Officials instead are pursuing what they call "Dynamic Zero,” an approach that emerged from China and aims to work toward no new infections while acknowledging some may still occur.
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Singapore had seemed like a poster child for pandemic management, but now it is looking like a real-time illustration of how challenging the pivot away from 'zero COVID-19' is going to be.
Nations have pivoted to vaccinations to protect people from serious illness and death while easing off on attempts to control the number of infections.
Without herd immunity, the virus could linger for decades in some form, possibly forcing the world’s most powerful nations to adjust their diverging strategies on opening up.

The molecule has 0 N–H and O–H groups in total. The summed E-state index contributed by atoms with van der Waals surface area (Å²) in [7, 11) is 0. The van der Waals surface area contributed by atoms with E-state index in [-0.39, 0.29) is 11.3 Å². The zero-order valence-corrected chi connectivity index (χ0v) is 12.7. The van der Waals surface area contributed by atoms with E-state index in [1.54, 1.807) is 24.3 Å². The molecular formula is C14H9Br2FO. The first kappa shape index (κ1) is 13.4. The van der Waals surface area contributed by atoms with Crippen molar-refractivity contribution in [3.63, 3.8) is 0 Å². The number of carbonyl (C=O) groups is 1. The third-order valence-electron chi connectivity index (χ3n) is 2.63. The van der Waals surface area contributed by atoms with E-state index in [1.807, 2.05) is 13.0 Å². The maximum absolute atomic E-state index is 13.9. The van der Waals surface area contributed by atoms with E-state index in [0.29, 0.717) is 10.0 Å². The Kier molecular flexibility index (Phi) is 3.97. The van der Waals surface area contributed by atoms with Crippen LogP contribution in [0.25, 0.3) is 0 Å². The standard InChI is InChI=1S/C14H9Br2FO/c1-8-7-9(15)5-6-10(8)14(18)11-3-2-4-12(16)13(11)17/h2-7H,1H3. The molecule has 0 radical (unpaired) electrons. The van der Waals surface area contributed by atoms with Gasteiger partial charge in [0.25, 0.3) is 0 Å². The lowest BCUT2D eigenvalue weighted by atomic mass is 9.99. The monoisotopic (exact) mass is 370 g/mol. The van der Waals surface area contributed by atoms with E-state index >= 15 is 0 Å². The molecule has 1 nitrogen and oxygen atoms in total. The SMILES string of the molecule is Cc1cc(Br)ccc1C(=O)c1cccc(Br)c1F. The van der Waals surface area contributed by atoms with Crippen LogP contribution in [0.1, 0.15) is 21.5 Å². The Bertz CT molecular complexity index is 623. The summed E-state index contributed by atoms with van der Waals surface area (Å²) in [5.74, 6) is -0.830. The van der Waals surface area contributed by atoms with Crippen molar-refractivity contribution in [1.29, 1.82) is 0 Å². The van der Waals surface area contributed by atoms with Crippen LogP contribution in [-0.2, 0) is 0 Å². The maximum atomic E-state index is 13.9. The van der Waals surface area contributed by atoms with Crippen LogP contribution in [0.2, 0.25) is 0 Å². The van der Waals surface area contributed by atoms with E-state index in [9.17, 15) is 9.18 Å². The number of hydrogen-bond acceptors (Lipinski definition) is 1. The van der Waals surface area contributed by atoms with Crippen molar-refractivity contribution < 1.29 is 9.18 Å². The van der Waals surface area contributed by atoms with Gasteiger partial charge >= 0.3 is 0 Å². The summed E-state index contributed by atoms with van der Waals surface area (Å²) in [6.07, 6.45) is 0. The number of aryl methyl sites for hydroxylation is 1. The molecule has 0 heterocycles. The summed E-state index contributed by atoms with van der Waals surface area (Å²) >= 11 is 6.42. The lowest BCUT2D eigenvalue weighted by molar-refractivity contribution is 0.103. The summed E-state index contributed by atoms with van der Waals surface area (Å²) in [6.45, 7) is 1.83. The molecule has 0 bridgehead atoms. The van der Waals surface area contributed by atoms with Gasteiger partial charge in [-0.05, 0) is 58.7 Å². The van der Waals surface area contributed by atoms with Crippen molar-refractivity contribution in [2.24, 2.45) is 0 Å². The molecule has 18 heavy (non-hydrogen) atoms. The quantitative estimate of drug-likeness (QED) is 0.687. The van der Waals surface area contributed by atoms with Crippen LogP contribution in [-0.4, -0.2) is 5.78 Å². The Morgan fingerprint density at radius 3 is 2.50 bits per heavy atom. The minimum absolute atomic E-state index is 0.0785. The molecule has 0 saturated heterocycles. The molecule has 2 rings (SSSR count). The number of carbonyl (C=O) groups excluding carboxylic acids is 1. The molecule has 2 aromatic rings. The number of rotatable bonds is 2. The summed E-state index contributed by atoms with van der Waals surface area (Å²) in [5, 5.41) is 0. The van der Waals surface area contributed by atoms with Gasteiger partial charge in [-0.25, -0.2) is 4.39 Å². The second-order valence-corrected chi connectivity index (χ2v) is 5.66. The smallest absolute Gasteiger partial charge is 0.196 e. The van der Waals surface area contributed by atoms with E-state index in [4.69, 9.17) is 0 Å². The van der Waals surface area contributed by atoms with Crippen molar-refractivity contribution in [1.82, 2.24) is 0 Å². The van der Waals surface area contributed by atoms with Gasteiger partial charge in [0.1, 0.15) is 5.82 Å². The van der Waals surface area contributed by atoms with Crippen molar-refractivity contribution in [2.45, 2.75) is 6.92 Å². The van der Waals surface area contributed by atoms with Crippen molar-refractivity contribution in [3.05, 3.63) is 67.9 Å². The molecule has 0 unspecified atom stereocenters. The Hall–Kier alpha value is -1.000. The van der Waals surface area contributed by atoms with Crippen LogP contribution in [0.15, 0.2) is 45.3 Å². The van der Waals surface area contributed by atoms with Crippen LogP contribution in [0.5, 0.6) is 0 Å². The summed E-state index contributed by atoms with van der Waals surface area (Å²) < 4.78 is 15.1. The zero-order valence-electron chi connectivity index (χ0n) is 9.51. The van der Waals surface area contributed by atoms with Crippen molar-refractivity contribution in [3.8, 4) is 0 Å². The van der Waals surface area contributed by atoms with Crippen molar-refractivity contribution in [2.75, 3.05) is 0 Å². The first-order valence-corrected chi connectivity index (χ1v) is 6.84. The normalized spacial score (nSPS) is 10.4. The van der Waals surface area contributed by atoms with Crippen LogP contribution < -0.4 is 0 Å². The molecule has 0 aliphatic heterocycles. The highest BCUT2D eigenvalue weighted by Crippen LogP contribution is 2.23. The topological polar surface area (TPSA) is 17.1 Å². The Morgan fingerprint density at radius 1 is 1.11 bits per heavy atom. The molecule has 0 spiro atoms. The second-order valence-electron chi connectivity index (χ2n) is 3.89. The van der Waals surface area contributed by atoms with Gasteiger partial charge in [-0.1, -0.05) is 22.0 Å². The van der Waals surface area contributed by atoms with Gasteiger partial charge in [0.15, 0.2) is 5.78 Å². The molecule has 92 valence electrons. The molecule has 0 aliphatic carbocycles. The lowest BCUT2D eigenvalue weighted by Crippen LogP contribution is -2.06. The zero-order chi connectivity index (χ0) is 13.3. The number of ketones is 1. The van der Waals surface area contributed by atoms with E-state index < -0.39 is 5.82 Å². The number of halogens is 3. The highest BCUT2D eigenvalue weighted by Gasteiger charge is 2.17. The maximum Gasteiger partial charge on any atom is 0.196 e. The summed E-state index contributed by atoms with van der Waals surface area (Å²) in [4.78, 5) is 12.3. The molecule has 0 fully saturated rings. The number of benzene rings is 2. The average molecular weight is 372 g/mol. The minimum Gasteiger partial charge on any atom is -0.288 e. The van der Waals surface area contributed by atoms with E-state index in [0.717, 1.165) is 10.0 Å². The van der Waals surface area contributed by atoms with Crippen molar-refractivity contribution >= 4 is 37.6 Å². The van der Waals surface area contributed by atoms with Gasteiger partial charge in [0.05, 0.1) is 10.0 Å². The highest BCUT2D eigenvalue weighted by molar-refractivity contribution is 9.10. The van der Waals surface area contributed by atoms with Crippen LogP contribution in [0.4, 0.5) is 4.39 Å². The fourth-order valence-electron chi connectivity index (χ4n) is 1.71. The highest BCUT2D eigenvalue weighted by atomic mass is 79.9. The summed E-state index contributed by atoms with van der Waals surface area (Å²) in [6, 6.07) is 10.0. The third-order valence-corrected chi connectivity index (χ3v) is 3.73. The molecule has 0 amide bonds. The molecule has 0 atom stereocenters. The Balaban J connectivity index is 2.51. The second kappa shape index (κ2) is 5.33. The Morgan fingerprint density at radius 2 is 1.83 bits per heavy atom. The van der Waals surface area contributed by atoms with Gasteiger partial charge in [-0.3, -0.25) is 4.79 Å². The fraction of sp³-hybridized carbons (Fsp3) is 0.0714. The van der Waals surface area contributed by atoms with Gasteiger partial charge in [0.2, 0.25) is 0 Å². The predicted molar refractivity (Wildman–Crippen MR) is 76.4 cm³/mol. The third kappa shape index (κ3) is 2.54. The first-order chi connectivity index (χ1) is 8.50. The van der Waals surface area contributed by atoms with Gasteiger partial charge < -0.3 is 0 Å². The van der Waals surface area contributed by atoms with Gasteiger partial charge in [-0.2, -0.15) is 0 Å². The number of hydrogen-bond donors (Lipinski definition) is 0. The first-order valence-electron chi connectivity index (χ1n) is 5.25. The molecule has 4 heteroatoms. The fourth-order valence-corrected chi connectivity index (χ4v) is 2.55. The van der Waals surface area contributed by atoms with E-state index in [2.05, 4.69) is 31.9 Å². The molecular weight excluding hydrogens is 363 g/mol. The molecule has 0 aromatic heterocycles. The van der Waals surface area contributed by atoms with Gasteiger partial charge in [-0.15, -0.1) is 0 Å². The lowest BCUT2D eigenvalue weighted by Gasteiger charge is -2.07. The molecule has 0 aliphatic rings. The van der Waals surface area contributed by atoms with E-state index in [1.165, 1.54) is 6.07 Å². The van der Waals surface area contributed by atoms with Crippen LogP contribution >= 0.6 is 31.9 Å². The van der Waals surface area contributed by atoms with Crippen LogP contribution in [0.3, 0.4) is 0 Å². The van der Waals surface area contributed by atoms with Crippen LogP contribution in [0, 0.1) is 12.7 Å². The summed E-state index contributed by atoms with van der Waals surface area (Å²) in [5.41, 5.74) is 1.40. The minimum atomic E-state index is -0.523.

The tiny city-state that relies on being globally connected is eyeing the resumption of some international travel by September.
As richer nations open up, the worst health crisis in a generation continues to sweep the developing world, shuttering economies and dashing livelihoods.
The initially controversial strategy has now been vindicated by scientific studies, allowing supplies to be more widely distributed and boosting their protective power.
Some fear territories that prioritized safety early in the pandemic may be left behind by rivals with higher caseloads that have boosted vaccine uptake.
The coronavirus wave that plunged India into the world’s biggest health crisis has the potential to worsen.
The debate has been complicated by Modi’s move last year to impose a nationwide lockdown without warning, spurring a humanitarian crisis as migrant workers fled on foot to rural areas.